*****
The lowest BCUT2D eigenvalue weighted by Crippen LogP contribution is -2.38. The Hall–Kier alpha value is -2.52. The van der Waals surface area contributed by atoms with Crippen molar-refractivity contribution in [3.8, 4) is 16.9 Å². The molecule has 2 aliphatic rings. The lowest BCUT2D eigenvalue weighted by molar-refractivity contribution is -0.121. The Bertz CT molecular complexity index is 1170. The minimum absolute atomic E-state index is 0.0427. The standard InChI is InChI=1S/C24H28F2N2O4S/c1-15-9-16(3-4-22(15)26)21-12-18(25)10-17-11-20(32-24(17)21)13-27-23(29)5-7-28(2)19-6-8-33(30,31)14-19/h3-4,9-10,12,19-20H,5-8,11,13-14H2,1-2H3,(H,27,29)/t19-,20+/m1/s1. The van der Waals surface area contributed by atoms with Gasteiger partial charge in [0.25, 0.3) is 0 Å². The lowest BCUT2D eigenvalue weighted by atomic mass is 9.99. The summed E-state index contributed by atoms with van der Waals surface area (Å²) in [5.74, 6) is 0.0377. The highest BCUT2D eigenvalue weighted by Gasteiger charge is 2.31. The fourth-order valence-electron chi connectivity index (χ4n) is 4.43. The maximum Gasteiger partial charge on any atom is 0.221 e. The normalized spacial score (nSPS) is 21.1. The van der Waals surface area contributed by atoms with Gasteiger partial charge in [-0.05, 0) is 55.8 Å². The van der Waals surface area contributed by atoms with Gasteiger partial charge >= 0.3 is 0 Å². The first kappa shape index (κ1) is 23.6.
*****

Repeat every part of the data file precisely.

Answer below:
The lowest BCUT2D eigenvalue weighted by Crippen LogP contribution is -2.38. The Hall–Kier alpha value is -2.52. The van der Waals surface area contributed by atoms with Crippen molar-refractivity contribution in [3.8, 4) is 16.9 Å². The molecule has 2 aliphatic rings. The lowest BCUT2D eigenvalue weighted by molar-refractivity contribution is -0.121. The Bertz CT molecular complexity index is 1170. The minimum absolute atomic E-state index is 0.0427. The standard InChI is InChI=1S/C24H28F2N2O4S/c1-15-9-16(3-4-22(15)26)21-12-18(25)10-17-11-20(32-24(17)21)13-27-23(29)5-7-28(2)19-6-8-33(30,31)14-19/h3-4,9-10,12,19-20H,5-8,11,13-14H2,1-2H3,(H,27,29)/t19-,20+/m1/s1. The van der Waals surface area contributed by atoms with Gasteiger partial charge in [0.25, 0.3) is 0 Å². The lowest BCUT2D eigenvalue weighted by atomic mass is 9.99. The summed E-state index contributed by atoms with van der Waals surface area (Å²) in [5.74, 6) is 0.0377. The highest BCUT2D eigenvalue weighted by Gasteiger charge is 2.31. The fourth-order valence-electron chi connectivity index (χ4n) is 4.43. The maximum Gasteiger partial charge on any atom is 0.221 e. The normalized spacial score (nSPS) is 21.1. The van der Waals surface area contributed by atoms with Gasteiger partial charge in [-0.05, 0) is 55.8 Å². The van der Waals surface area contributed by atoms with Gasteiger partial charge >= 0.3 is 0 Å². The first kappa shape index (κ1) is 23.6.